Franklin is a city in and county seat of Williamson County, Tennessee, United States. Located about 21 miles south of Nashville, it is one of the principal cities of the Nashville metropolitan area. Since 1980 its population has increased more than fivefold and, based on its 2012 estimated population of 66,280, it is ranked as the eighth-largest city in Tennessee. 
The city of Franklin was founded October 26, 1799, by Abram Maury, Jr. (1766–1825), a state senator who is buried with his family in Founders Pointe. Maury named the town after national founding father Benjamin Franklin, who was a close friend of Dr. Hugh Williamson, a member of the Continental Congress after whom Williamson County was named.
Ewen Cameron built the first European-American house in the town of Franklin. Cameron was born February 23, 1768, in Balgalkan, Ferintosh, Scotland. He emigrated to Virginia in 1785 and from there came to Tennessee. Cameron died February 28, 1846, having lived forty-eight years in the same log house. He and his second wife, Mary, are buried in the old City Cemetery. His descendants have lived in Franklin continuously since 1798 when his son Duncan was born.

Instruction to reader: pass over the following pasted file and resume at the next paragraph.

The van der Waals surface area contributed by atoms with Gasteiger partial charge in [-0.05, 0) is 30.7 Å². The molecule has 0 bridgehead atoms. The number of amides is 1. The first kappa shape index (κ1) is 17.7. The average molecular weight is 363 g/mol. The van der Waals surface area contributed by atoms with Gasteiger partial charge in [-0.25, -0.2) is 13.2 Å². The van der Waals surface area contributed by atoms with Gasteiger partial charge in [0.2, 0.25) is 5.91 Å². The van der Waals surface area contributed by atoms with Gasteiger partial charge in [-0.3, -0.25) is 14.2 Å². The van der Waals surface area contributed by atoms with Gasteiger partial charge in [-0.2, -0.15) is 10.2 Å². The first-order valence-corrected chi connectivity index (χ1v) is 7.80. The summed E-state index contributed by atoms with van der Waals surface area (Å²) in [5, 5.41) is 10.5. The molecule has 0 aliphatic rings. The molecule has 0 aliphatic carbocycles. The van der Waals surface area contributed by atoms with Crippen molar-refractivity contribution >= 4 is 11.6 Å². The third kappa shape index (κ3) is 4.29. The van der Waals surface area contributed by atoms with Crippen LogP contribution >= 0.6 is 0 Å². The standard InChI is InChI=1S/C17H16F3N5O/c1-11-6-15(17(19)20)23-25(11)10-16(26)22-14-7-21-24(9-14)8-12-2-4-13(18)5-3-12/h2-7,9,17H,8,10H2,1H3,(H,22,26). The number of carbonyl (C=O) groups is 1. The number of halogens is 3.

During the American Civil War, the Battle of Franklin was fought in the city on November 30, 1864, resulting in almost 10,000 casualties (killed, wounded, captured and missing). Forty-four buildings were converted to use as field hospitals. Both the Carter and Carnton historic homes are still standing from this era.
Long a suburb to Nashville, Tennessee, Franklin has expanded more than fivefold since since 1980, when its population was 12,407. In 2012 it had an estimated population of 68,280. This makes it rank as the seventh-largest city in the state. Many of its residents commute to businesses in Nashville, but there has been considerable growth in Franklin and the county of a regional economy.